Plaintiff's complaint primarily sought to charge Max Rosenberg and Sons and the city of Los Angeles with negligence through dumping upon his property storm waters in "considerably increased volume, increased velocity, and increased scouring capacity." It then alleged that this caused considerable erosion and removal of adjacent and subjacent support to plaintiff's property; "that during the erosion and loss of soil, as aforesaid, a large tree fell across the base of the hill between plaintiff's property and the waterway or [160 Cal. App. 2d 487] stream hereinbefore referred to, which constituted adjacent and subjacent support for the property of the plaintiff; that during said storm the defendants, City of Los Angeles and Los Angeles County Flood Control District, removed and took away said tree, thereby removing said adjacent and subjacent support from the property of the plaintiff, which removal caused further erosion and loss of soil therefrom; all of which acts and conduct were without the knowledge, consent or approval of the plaintiff."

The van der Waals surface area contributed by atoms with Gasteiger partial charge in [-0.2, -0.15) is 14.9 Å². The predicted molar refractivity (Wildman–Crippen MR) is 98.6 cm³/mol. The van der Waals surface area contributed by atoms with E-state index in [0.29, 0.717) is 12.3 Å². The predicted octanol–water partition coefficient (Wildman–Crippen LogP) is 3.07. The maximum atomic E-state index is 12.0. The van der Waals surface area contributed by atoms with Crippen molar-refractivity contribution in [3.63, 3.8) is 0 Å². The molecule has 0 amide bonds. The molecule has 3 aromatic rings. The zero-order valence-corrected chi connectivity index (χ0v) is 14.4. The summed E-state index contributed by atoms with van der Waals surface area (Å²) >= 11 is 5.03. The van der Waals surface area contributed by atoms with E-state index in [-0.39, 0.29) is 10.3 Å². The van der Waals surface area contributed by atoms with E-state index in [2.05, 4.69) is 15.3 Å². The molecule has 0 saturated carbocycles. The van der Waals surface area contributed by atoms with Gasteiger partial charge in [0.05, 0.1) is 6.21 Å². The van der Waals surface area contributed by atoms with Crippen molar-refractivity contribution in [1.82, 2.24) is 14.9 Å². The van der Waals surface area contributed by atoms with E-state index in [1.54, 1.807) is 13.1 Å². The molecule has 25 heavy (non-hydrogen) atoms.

The case has been discussed by counsel as if the removal of the tree were the event determining liability or absence of liability of the Flood Control District. Appellant says this was maintenance in furtherance of the general plan of the public improvement and hence is governed by Bauer v. County of Ventura, 45 Cal. 2d 276 [289 P.2d 1], and Ward Concrete Co. v. Los Angeles County Flood etc. Dist., 149 Cal. App. 2d 840 [309 P.2d 546], rendering the district liable to him in inverse condemnation. Counsel for the district argue that the removal of the tree was but an exercise of the police power in an emergency created by the storm, and hence could not be the basis for any liability, citing such cases as Short v. Pierce County, 194 Wash. 421 [78 P.2d 610]; Surocco v. Geary, 3 Cal. 69 [58 Am.Dec. 385]; Gray v. Reclamation Dist. No. 1500, 174 Cal. 622 [163 P. 1024]; and House v. Los Angeles County Flood Control Dist., 25 Cal. 2d 384 [153 P.2d 950].